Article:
What marks the birth of a child? The moment the child is freed from the constraints and limitations of the womb. And what marks the birth of the Jewish people? When we were freed from the physical limitations of Egyptian slavery and the spiritual constraints of the idolatry and culture we had adopted during our exile in Egypt.
And so, because of the magnitude of the change from one status to another, we celebrate. We celebrate our birthdays on the anniversary of the day we were born and we celebrate the birth of the Jewish people on Passover.
The Talmud teaches that on your birthday good fortune is on your side. In addition, Jewish mysticism explains that on the anniversary of an event, the divine forces that were present on that day are present once more.
This means that on Passover, the divine forces that helped us lift ourselves out of slavery of mind, soul and body can be harnessed to help us lift ourselves out of these constraints and limitations once more.
A few days before Passover, the birthday of the Jewish people, we celebrate the birthday of the Rebbe.
Celebrating a birthday in a traditional Jewish manner involves using the day for the greatest spiritual benefit. This is done by giving charity; sharing words of Jewish thought and content with friends and family; reflecting on the year gone by; making good resolutions for the future.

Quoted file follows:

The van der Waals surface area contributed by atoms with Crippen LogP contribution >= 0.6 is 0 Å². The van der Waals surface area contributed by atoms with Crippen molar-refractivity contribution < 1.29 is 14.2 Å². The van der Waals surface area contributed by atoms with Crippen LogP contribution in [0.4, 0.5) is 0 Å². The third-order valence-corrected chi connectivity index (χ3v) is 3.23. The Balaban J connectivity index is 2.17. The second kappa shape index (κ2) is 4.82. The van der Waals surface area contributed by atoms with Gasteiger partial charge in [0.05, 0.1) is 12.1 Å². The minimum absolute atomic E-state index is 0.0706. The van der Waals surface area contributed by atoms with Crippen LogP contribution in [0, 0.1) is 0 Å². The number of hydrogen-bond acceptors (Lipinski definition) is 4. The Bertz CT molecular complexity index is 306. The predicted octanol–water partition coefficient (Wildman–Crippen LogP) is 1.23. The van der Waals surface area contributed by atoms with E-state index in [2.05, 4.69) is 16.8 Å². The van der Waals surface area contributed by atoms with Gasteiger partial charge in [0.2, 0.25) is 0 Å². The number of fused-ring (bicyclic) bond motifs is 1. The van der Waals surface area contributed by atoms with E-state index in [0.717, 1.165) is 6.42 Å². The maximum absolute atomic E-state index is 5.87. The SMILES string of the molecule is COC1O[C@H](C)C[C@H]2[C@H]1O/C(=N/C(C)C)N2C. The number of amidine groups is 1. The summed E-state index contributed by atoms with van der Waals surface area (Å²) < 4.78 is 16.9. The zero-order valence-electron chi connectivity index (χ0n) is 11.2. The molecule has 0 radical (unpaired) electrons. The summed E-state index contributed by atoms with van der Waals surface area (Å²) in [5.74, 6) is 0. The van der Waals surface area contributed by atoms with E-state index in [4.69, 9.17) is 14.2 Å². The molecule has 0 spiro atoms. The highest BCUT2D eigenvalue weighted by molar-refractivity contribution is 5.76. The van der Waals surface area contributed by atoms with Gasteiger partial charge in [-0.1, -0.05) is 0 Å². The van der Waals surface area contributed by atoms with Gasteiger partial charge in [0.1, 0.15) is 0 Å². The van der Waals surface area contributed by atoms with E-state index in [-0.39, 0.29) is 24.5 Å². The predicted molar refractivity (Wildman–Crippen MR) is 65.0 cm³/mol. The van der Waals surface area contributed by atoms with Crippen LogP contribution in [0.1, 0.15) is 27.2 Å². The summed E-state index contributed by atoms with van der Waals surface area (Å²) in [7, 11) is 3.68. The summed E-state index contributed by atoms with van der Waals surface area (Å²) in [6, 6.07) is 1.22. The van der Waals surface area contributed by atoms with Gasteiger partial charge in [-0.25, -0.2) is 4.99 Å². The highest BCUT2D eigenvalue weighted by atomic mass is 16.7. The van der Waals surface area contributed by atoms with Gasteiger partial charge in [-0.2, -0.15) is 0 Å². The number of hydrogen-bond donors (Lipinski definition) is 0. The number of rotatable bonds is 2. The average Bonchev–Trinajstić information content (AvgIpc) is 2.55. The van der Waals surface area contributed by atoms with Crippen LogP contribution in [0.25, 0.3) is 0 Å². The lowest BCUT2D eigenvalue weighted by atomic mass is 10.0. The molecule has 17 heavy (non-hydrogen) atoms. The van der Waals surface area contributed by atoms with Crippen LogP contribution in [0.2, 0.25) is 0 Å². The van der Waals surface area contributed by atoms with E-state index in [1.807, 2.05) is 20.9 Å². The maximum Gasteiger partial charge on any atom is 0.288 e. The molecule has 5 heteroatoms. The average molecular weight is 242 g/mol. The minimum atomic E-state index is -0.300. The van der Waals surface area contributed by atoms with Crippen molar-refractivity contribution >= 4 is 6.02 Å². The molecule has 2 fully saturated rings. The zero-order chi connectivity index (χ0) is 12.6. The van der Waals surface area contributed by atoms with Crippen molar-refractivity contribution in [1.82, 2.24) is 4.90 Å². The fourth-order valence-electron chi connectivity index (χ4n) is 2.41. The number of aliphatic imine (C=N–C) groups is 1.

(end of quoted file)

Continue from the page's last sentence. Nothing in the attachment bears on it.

On his birthday, the Rebbe has regularly devoted his time to giving. He has given blessings, he has distributed holy books as gifts to thousands of followers and admirers, he has shared his time and his vast knowledge of Torah concepts. Nevertheless, many people will want to give gifts to the Rebbe on such a special occasion.
What gifts can we give the Rebbe? A single good deed. A few moments specially set aside for Torah study. A coin in a tzedaka box each weekday. A determined effort to grow Jewishly. Any Torah study or mitzvot performed with the intent of preparing for and hastening the long awaited Redemption for which the Rebbe has devoted his life.